You Think It’s Bad Here…Try the Rest of the World (Part I)

The headline read: Bias Still Prevalent in Workplace. “Tell me something I don’t know,” I thought to myself. But the story actually alerted me to a recent report issued by the International Labor Organization, the United Nations‘ specialized agency which seeks the promotion of social justice and internationally recognized human and labour rights. The report, entitled Time for Equality at Work,

examines the diverse forms of discrimination at work that have been identified and formally condemned nationally and internationally. It gives an update of the various policy and practical responses, with the aim of mobilizing greater support for the elimination of discrimination in respect of employment and occupation.

(See Executive Summary.) This is a formidable task and an admirable goal, to be sure. What does the report teach us about the world of discrimination and discrimination throughout the world?

What is Discrimination, and Why Is It So Harmful?

The report defines discrimination as “treating people differently because of certain characteristics, such as race, colour or sex, which results in the impairment of equality of opportunity and treatment.” Discrimination is harmful on both an individual and societal level:

The freedom of human beings to develop their capabilities and to choose and pursue their professional and personal aspirations is restricted, without regard for ability. Skills and competencies cannot be developed, rewards to work are denied and a sense of humiliation, frustration and powerlessness takes over. Society at large is also profoundly affected. The waste of human talent and resources has a detrimental effect on productivity, competitiveness and the economy; socio-economic inequalities are widened, social cohesion and solidarity are eroded and political stability comes under threat.

What Is the Current State of Workplace Discrimination?

The report notes some recent positive developments:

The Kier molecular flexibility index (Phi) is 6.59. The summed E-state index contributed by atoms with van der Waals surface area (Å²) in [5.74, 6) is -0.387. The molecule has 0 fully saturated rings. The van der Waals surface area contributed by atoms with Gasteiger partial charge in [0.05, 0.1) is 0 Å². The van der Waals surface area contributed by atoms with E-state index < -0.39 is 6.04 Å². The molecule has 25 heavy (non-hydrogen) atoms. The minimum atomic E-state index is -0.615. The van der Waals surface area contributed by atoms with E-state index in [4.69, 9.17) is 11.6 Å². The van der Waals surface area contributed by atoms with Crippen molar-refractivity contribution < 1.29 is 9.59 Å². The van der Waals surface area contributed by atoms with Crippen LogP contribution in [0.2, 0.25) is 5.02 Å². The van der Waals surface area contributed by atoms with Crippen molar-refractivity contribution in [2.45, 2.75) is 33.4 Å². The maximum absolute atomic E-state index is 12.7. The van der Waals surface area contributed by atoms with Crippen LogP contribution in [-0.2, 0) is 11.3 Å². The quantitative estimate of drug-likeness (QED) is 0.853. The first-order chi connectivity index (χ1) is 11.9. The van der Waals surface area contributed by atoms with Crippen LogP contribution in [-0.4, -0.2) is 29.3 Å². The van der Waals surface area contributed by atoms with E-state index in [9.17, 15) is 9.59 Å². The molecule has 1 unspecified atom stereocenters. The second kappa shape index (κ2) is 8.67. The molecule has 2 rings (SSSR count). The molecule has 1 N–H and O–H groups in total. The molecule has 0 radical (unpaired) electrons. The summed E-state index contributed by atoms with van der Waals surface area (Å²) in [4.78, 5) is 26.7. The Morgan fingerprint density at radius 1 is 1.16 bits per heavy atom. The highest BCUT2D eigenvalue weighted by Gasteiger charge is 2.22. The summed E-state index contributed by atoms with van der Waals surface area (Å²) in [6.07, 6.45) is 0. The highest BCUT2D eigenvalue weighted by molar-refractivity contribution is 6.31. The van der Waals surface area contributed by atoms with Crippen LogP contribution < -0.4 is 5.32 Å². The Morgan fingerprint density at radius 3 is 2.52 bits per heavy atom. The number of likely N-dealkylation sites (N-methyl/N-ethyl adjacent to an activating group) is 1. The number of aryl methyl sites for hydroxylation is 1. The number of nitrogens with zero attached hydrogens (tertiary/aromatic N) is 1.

• Countries have adopted laws against discrimination and have undertaken proactive approaches to eliminate unequal treatment at work.

• Enterprises and employers worldwide have modified recruitment and hiring procedures and practices, wage-setting systems and management policies to ensure fairness at work.

• Trade unions have made equality their goal in collective bargaining and in other actions, as well as in their internal representative structures.

As a result: “[s]ome of the most blatant forms of discrimination have faded away; however, many still remain or have taken on new forms. In many cases, discrimination has acquired more subtle, less visible forms. Changes in the structure and dynamics of labour markets, which stem from broader political, economic and cultural processes, redefine patterns of social stratification and social mobility. They produce new manifestations of discrimination.” Eliminating discrimination in the workplace,

however, has broader societal implications:

The workplace — be it a factory, an office, a plantation, a farm or the street — is a strategic entry point to free society from discrimination. When the workplace brings together people with different characteristics and treats them fairly, it helps to combat stereotypes in society as a whole. It forces a situation where prejudices can be defused and rendered obsolete. A socially inclusive world of work helps to prevent and to redress social fragmentation, racial and ethnic conflict and gender inequalities. If the capacity to deal efficiently with discrimination in the workplace is not strengthened, it will be more difficult to face the challenges arising out of increases in internal and external migration, unprecedented technological change, transition to market economies with their rapidly shifting groups of winners and losers, and the need to accommodate and reconcile a variety of languages, cultures and values. This may well be the most challenging task of contemporary society, and it is essential for social peace and democracy.

(See Report Introduction.)

These excerpts are insightful and helpful as we consider the larger problem of societal discrimination and measure our efforts to promote fairness in the workplace. Further blog entries will look in more detail at some of the report’s findings and conclusions, as the breadth of the report is too vast to address in one single entry here. However, those interested in tackling the full report can access it online at the ILO site, divided into several parts:

Report: Part 1

Report: Part 2

Report: Part 3

Report: Part 4

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Madeline Messa

Madeline Messa is a 3L at Syracuse University College of Law. She graduated from Penn State with a degree in journalism. With her legal research and writing for Workplace Fairness, she strives to equip people with the information they need to be their own best advocate.